GOP Rep. Questions Timing of Mueller's Indictments: 'Could Potentially Be a Diversion'
A GOP member of the House Judiciary Committee questioned the timing of the coming indictments in the Russia probe Saturday, saying that there is concern among Republicans on the Hill that Special Council Robert Mueller has a conflict of interest that dates back to the Uranium One scandal of 2010.
According to multiple news outlets, a federal grand jury in Washington has approved the first charges in the investigation led by Mueller. Arizona Congressman Andy Biggs, appearing on Fox News with host Rick Leventhal, said this latest development could just be "a diversion."
"There are many of us here that have been saying for months that Mr. Mueller has a conflict of interest and I think he's tied right back to the Uranium One scandal from 2010," Biggs explained. "He is the common link -- the common thread all the way through this. And we really don't know what role that Fusion GPS dossier played, which allegedly is just filled with fraud and misstatements."
He added: "How much of that was relied upon by the FBI to initiate the investigation for which they now have an indictment —which coincidentally seems to be diverting attention from this massive Fusion GPS scandal which really broke big time this week."
Leventhal asked whether it was possible that the coming indictments could turn out to be unrelated to Russia collusion.
"Absolutely," Biggs answered. "James Clapper, amongst others, have said there's no evidence of collusion between Mr. Trump's campaign and the Russians to try to control the election. In fact, something like $100 thousand in Facebook ads is the sole argument going on here."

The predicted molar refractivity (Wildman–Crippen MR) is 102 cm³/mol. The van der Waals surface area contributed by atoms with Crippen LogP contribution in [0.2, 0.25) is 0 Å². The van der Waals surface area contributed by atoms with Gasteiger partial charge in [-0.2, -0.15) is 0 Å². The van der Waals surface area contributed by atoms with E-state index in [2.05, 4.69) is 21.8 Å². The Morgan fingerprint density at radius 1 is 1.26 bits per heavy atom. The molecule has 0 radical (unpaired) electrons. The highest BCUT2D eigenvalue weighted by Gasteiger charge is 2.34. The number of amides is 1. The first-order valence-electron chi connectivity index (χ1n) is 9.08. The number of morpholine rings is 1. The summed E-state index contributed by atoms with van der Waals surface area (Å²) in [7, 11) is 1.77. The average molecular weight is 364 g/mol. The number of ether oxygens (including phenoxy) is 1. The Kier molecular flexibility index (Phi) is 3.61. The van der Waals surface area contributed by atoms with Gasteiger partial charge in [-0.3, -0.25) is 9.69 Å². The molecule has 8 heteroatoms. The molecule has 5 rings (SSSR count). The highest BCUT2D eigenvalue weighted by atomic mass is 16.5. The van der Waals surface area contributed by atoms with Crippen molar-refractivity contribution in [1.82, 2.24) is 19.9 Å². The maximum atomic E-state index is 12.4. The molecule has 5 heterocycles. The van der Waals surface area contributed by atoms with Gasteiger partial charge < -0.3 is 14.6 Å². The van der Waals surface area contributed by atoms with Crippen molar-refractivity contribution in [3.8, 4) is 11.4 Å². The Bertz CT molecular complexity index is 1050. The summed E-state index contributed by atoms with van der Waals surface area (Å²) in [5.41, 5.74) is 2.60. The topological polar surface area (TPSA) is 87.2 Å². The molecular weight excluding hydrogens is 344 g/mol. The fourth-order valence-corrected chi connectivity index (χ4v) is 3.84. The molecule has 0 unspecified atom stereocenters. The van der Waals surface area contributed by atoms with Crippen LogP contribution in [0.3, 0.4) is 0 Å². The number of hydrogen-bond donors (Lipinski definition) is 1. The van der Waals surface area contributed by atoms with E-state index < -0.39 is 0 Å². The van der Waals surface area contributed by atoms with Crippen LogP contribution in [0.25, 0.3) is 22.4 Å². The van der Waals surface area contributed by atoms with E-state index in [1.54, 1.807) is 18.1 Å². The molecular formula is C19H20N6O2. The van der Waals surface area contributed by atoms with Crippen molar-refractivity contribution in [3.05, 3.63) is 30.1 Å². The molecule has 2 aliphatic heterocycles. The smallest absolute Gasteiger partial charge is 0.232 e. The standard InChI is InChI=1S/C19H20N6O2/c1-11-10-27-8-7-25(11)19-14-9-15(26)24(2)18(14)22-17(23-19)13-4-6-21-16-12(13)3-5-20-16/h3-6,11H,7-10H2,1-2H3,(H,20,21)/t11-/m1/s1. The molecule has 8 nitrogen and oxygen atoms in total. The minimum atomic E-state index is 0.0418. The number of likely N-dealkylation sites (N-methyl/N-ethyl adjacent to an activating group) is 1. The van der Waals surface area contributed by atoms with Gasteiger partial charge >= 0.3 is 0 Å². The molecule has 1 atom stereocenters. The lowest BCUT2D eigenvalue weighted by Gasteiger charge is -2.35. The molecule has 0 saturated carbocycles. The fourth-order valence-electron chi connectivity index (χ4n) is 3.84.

The congressman's remarks suggested that he and some of his colleagues don't have much faith that the investigation is being conducted in an honest manner. "We don't know who is being indicted," he said. "We know indictments can be given to ham sandwiches for Pete's sake. We don't know how real this is. It could potentially be a diversion and that's what many of us are wondering."
News of the indictments comes as Mueller faces mounting pressure from Republicans in Congress and in the media to resign from the Russia probe.
“The federal code could not be clearer – Mueller is compromised by his apparent conflict of interest in being close with James Comey,” Rep. Trent Franks, R-Ariz., said in a statement to Fox News on Friday. “The appearance of a conflict is enough to put Mueller in violation of the code…. All of the revelations in recent weeks make the case stronger."
"If the evidence that led to the investigation itself was faulty, what does that say about the investigation?" Leventhal asked Briggs.
"Well, it says the whole thing is bad, actually, and that's why I'm real happy Congress is going to be looking into it," the congressman answered.
House Republicans last week launched new probes into several Obama-era controversies, including the Justice Department’s 2016 handling of the Clinton email case and the administration’s 2010 approval for the sale of a mining company that gave the Russians control over 20 percent of American uranium reserves.
"Now that this evidence regarding Fusion GPS is out and stories are out that that's what the FBI relied upon in its investigation, I think we really need to get to the bottom of this," Biggs declared.
The Arizona Republican added that he thought it was interesting that Mueller's team "would release that they've indicted somebody the same week as Fusion GPS -- with no names -- no names."